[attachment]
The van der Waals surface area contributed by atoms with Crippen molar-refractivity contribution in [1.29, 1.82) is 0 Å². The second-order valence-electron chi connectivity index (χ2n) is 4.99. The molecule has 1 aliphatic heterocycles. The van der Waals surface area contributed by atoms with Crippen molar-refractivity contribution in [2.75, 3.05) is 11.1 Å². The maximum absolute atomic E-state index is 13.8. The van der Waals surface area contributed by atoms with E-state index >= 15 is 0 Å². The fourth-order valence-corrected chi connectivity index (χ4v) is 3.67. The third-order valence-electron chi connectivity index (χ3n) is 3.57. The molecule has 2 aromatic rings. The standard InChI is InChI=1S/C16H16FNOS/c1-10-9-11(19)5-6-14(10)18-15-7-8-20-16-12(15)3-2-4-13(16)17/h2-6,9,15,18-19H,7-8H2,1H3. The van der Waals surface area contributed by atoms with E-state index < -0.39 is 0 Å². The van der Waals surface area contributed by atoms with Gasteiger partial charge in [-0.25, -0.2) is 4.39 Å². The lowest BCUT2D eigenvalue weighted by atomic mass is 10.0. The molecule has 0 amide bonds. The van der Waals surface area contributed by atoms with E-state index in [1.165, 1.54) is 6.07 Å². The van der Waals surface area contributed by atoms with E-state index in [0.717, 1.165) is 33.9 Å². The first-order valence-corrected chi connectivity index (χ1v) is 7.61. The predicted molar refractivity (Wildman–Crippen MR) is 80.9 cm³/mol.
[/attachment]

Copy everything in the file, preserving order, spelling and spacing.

The van der Waals surface area contributed by atoms with Crippen molar-refractivity contribution in [1.29, 1.82) is 0 Å². The second-order valence-electron chi connectivity index (χ2n) is 4.99. The molecule has 1 aliphatic heterocycles. The van der Waals surface area contributed by atoms with Crippen molar-refractivity contribution in [2.75, 3.05) is 11.1 Å². The maximum absolute atomic E-state index is 13.8. The van der Waals surface area contributed by atoms with E-state index >= 15 is 0 Å². The fourth-order valence-corrected chi connectivity index (χ4v) is 3.67. The third-order valence-electron chi connectivity index (χ3n) is 3.57. The molecule has 2 aromatic rings. The standard InChI is InChI=1S/C16H16FNOS/c1-10-9-11(19)5-6-14(10)18-15-7-8-20-16-12(15)3-2-4-13(16)17/h2-6,9,15,18-19H,7-8H2,1H3. The van der Waals surface area contributed by atoms with E-state index < -0.39 is 0 Å². The van der Waals surface area contributed by atoms with Gasteiger partial charge in [-0.25, -0.2) is 4.39 Å². The lowest BCUT2D eigenvalue weighted by atomic mass is 10.0. The molecule has 0 amide bonds. The van der Waals surface area contributed by atoms with E-state index in [1.165, 1.54) is 6.07 Å². The van der Waals surface area contributed by atoms with E-state index in [0.717, 1.165) is 33.9 Å². The first-order valence-corrected chi connectivity index (χ1v) is 7.61. The predicted molar refractivity (Wildman–Crippen MR) is 80.9 cm³/mol.